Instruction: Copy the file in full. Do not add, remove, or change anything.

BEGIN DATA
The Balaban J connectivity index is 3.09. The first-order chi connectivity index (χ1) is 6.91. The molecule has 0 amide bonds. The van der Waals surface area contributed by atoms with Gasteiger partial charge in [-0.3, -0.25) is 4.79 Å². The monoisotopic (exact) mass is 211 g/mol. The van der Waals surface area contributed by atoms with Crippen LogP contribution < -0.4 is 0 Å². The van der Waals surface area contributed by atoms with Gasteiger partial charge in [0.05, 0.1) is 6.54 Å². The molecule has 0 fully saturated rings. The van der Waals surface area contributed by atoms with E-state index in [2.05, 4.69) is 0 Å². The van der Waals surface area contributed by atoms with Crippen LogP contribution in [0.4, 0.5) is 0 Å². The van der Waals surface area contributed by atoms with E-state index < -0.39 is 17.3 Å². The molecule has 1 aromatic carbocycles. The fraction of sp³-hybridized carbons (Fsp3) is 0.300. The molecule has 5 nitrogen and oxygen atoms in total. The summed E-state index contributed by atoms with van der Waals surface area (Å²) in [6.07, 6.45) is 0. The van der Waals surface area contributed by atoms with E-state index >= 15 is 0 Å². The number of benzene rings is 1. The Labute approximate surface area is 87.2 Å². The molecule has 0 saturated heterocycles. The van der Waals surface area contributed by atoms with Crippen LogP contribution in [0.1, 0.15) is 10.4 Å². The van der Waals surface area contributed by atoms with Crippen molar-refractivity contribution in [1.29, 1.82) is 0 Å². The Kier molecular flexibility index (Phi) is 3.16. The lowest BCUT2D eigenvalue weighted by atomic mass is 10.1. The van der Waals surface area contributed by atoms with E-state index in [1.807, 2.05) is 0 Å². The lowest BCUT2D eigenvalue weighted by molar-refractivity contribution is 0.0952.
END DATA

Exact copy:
The Balaban J connectivity index is 3.09. The first-order chi connectivity index (χ1) is 6.91. The molecule has 0 amide bonds. The van der Waals surface area contributed by atoms with Gasteiger partial charge in [-0.3, -0.25) is 4.79 Å². The monoisotopic (exact) mass is 211 g/mol. The van der Waals surface area contributed by atoms with Crippen LogP contribution < -0.4 is 0 Å². The van der Waals surface area contributed by atoms with Gasteiger partial charge in [0.05, 0.1) is 6.54 Å². The molecule has 0 fully saturated rings. The van der Waals surface area contributed by atoms with E-state index in [2.05, 4.69) is 0 Å². The van der Waals surface area contributed by atoms with Crippen LogP contribution in [0.4, 0.5) is 0 Å². The van der Waals surface area contributed by atoms with E-state index < -0.39 is 17.3 Å². The molecule has 1 aromatic carbocycles. The fraction of sp³-hybridized carbons (Fsp3) is 0.300. The molecule has 5 nitrogen and oxygen atoms in total. The summed E-state index contributed by atoms with van der Waals surface area (Å²) in [6.07, 6.45) is 0. The van der Waals surface area contributed by atoms with E-state index >= 15 is 0 Å². The number of benzene rings is 1. The Labute approximate surface area is 87.2 Å². The molecule has 0 saturated heterocycles. The van der Waals surface area contributed by atoms with Crippen LogP contribution in [0.1, 0.15) is 10.4 Å². The van der Waals surface area contributed by atoms with Crippen molar-refractivity contribution in [1.29, 1.82) is 0 Å². The Kier molecular flexibility index (Phi) is 3.16. The lowest BCUT2D eigenvalue weighted by atomic mass is 10.1. The van der Waals surface area contributed by atoms with E-state index in [1.807, 2.05) is 0 Å². The lowest BCUT2D eigenvalue weighted by molar-refractivity contribution is 0.0952.